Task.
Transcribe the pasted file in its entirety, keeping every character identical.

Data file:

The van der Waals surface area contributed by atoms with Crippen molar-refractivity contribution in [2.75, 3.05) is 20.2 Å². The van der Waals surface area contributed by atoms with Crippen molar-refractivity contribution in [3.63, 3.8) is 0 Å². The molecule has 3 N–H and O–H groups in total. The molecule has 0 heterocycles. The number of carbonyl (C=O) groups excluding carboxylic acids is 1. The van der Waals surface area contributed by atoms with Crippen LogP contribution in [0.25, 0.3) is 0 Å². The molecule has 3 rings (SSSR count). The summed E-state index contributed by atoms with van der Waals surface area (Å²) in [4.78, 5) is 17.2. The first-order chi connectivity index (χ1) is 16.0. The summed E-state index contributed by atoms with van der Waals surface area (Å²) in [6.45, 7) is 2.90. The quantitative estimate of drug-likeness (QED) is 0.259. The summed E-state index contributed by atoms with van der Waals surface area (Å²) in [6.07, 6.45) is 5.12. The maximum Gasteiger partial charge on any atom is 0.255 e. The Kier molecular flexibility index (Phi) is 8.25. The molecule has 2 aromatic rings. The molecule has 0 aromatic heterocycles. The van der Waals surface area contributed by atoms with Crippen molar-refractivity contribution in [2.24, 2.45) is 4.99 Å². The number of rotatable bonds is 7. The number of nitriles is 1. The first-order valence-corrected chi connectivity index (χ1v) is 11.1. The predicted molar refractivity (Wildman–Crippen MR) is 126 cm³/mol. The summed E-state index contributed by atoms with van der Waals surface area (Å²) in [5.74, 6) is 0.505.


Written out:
The van der Waals surface area contributed by atoms with Crippen molar-refractivity contribution in [2.75, 3.05) is 20.2 Å². The van der Waals surface area contributed by atoms with Crippen molar-refractivity contribution in [3.63, 3.8) is 0 Å². The molecule has 3 N–H and O–H groups in total. The molecule has 0 heterocycles. The number of carbonyl (C=O) groups excluding carboxylic acids is 1. The van der Waals surface area contributed by atoms with Crippen LogP contribution in [0.25, 0.3) is 0 Å². The molecule has 3 rings (SSSR count). The summed E-state index contributed by atoms with van der Waals surface area (Å²) in [4.78, 5) is 17.2. The first-order chi connectivity index (χ1) is 16.0. The summed E-state index contributed by atoms with van der Waals surface area (Å²) in [6.45, 7) is 2.90. The quantitative estimate of drug-likeness (QED) is 0.259. The summed E-state index contributed by atoms with van der Waals surface area (Å²) in [6.07, 6.45) is 5.12. The maximum Gasteiger partial charge on any atom is 0.255 e. The Kier molecular flexibility index (Phi) is 8.25. The molecule has 2 aromatic rings. The molecule has 0 aromatic heterocycles. The van der Waals surface area contributed by atoms with Crippen molar-refractivity contribution in [2.24, 2.45) is 4.99 Å². The number of rotatable bonds is 7. The number of nitriles is 1. The first-order valence-corrected chi connectivity index (χ1v) is 11.1. The predicted molar refractivity (Wildman–Crippen MR) is 126 cm³/mol. The summed E-state index contributed by atoms with van der Waals surface area (Å²) in [5.74, 6) is 0.505.